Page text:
Aphrodisiac's run at City Lights Theater Company continues until Feb. 19.
Every few days, it seems, some “family values” politician is caught sleeping with an intern, soliciting sex in a restroom or asking his second wife for an open marriage. What boggles the mind, besides the hypocrisy involved, is how these men can engage in behavior that they know could destroy their careers.
Rob Handel’s Aphrodisiac, now at City Lights theater, is a political thriller—with a twist, which I’ll get to in a moment—that speculates about the mystery of the political beast. Based loosely on the Gary Condit–Chandra Levy affair of 2001, Aphrodisiac follows the case of Congressman Dan Ferris, who becomes embroiled in scandal after the disappearance of his mistress, Ilona Waxman.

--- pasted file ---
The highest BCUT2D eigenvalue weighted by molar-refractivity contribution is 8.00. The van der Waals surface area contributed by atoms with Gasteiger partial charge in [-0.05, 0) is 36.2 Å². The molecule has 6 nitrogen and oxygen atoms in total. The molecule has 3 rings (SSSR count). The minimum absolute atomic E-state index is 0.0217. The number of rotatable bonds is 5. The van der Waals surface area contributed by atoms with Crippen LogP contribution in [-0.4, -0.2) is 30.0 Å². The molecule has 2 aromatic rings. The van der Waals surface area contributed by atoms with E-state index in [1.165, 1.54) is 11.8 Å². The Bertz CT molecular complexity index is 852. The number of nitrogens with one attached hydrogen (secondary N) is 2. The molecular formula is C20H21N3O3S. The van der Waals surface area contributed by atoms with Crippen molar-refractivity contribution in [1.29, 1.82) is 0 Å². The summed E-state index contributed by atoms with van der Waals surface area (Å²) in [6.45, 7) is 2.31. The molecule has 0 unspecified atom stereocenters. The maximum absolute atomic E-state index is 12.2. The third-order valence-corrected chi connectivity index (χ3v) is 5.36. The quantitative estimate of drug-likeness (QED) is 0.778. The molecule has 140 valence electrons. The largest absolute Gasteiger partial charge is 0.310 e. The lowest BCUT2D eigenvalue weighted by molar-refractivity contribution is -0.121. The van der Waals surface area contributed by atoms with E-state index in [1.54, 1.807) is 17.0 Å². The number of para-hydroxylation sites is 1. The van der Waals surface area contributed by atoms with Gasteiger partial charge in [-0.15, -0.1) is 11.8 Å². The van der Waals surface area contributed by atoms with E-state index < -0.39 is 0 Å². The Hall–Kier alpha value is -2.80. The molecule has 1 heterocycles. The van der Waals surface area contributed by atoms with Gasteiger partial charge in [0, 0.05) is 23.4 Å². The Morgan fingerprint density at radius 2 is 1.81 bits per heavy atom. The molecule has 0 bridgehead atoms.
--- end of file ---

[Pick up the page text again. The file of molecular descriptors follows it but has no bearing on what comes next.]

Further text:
In the opening scene, the married congressman (who, like Condit, had chastised Bill Clinton for his extramarital affair) is dining with Ilona. They quarrel and leave the restaurant, and after the scene ends, we learn that the poor girl has vanished. The play then throws us for a loop: The characters we saw were actually Ferris’ children, Alma and Avery, acting out the parts. The siblings, played by Kate McGrath and George Psarras, rarely see their father and have taken to role-playing as a way of demystifying him. The actual Dan Ferris never appears, except in offstage voiceovers.